Patari CEO and co-founder, Khalid Bajwa, just resigned amidst claims of sexual harassment by several women. Mehravar Ali took to Twitter to claim that she was harassed by him on various occasions. Another girl, Zainab, also detailed how she was harassed by Bajwa at the age of 17 when he was himself 27. The following tweets spread like wildfire.
Events, he graced me with unwelcomed hugs. I shut up about it for the longest but I guess the time is right. I have no personal vendetta because I wasn’t stupid enough to meet him alone despite him asking me a billion times. I just don’t want him to keep preying on young girls
— mehr (@mehronnehr) April 11, 2018
Although it was a very long time ago. I was only 17 i went through a stupid breakup and this guy, mind you he was fucking 27 years old back then, took so much advantage of me back then. I was only 17 and didn’t know any fucking better
— zainab (@lowkeyzainab) April 11, 2018
Unsurprisingly, there has been a social media uproar on the issue, with the Twitterati taking different views of the situation.
#KhalidBajwa should be punished under cyber harassment and women protection bill. We need to set a precedent against all these bosses and employers who harass and sexually exploit their workers. It’s intolerable.
— Haider Sukhera (@HaiderSukheraGL) April 11, 2018
Clear blackmail on part of these girls. Their level of enjoyment & glee speaks volume for their biased motives. Then they say “All man are pigs”. Oh the hypocrisy..! ☝???? #KhalidBajwa https://t.co/LCgmbdwDL5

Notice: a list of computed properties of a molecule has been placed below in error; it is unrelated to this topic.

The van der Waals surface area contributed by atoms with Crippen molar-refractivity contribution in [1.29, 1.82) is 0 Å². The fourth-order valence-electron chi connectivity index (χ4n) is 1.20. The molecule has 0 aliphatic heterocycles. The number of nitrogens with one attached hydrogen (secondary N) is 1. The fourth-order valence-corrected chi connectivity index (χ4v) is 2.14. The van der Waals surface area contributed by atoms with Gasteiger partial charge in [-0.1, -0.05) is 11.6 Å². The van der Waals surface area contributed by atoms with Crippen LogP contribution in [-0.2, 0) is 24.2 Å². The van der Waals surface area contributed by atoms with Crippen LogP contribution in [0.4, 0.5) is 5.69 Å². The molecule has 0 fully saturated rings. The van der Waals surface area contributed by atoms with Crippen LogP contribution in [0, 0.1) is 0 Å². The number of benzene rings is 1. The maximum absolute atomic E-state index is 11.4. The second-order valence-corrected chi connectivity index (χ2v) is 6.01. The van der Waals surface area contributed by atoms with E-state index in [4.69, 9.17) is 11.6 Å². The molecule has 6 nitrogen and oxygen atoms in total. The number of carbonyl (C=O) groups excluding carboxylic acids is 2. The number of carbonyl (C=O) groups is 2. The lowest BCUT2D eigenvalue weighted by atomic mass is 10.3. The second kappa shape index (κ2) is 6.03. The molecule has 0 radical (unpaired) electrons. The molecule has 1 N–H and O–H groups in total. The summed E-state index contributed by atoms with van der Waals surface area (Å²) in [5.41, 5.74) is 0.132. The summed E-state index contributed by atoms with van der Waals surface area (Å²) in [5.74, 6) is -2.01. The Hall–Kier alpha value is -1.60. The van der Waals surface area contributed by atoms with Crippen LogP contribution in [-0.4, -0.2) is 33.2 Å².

— ABW (@ABWDXB) April 11, 2018
No comments on such tweets, for they fly in the face of both, empathy and logic.
Is 17 really such a young age to say no to someone you’re not interested in whilst posting revealing photographs on a public Instagram account knowing every sick predator out there will pounce? #KhalidBajwa https://t.co/ohWMHNty14
— Ali Hafeez (@_alihafeez) April 11, 2018
Ladies and even Gentlemen, why can’t you just Block, Delete, Report? Rather than indulging in lengthy private conversations with strangers. If it’s truly disturbing why give your time, attention to it. #KhalidBajwa #Patari #Commonsense
— LubNaa (@LubnaSabir1) April 11, 2018
They claim it was inherently in their power to end the conversation. Thankfully, this Twitter user dug out the root of the problem by pointing out the years of training that go into a woman’s “character building” by the society around.
you know how, when you’re a young girl, you’re taught not to say no, and not to be rude, don’t be insensitive, and don’t raise your voice, don’t offend, etc? stop telling us to ‘end conversations if we don’t want to have them’. we weren’t raised that way. #KhalidBajwa
— Aisha Ahmad (@aishaismad) April 11, 2018
This sneaky shift of the blame is what is problematic. Half-hearted acceptance of a problem will only result in further victim shaming and give more power to perpetrators like Khalid Bajwa, who even in silence have people doing their dirty work for them. Interestingly, this tweet from last year saw Bajwa calling out the mentality that allows men to get away with sexual harassment.
While Bajwa completely went off the grid in the wake of evidence surfacing against him, Patari has issued the following statement.
The swiftness of action is commendable here because it sets a precedent for other organizations to not indulge in victim shaming. True, this might be more helpful fot Patari in garnering good press. However, it does not take away from the fact that it is a step towards giving more voice to victims. Let’s do just that. Empower women to speak up against workplace harassment. And, also let’s critically assess the patriarchal mindset that seemingly legitimizes moral policing of women who are already suffering at the hands of their perpetrators.